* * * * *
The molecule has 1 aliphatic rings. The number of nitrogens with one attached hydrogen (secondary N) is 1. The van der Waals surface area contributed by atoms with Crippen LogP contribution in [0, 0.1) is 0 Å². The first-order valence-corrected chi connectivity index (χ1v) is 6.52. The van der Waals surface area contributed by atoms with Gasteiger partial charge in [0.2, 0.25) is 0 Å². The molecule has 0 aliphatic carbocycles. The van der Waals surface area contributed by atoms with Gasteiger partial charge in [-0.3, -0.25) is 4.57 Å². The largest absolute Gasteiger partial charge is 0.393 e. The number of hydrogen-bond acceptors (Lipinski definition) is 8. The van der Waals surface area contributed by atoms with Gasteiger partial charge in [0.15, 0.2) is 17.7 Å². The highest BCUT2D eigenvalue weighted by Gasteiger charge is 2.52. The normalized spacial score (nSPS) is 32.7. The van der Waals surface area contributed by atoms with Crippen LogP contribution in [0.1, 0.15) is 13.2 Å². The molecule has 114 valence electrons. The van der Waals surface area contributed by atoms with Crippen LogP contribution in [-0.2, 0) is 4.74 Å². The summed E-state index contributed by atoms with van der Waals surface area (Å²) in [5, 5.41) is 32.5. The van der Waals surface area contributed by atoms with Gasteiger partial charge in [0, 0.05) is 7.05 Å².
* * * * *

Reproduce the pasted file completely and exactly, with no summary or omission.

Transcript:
The molecule has 1 aliphatic rings. The number of nitrogens with one attached hydrogen (secondary N) is 1. The van der Waals surface area contributed by atoms with Crippen LogP contribution in [0, 0.1) is 0 Å². The first-order valence-corrected chi connectivity index (χ1v) is 6.52. The van der Waals surface area contributed by atoms with Gasteiger partial charge in [0.2, 0.25) is 0 Å². The molecule has 0 aliphatic carbocycles. The van der Waals surface area contributed by atoms with Gasteiger partial charge in [-0.3, -0.25) is 4.57 Å². The largest absolute Gasteiger partial charge is 0.393 e. The number of hydrogen-bond acceptors (Lipinski definition) is 8. The van der Waals surface area contributed by atoms with Gasteiger partial charge in [0.15, 0.2) is 17.7 Å². The highest BCUT2D eigenvalue weighted by Gasteiger charge is 2.52. The normalized spacial score (nSPS) is 32.7. The van der Waals surface area contributed by atoms with Crippen LogP contribution in [0.1, 0.15) is 13.2 Å². The molecule has 114 valence electrons. The van der Waals surface area contributed by atoms with Crippen LogP contribution in [-0.2, 0) is 4.74 Å². The summed E-state index contributed by atoms with van der Waals surface area (Å²) in [5, 5.41) is 32.5. The van der Waals surface area contributed by atoms with Gasteiger partial charge in [0, 0.05) is 7.05 Å².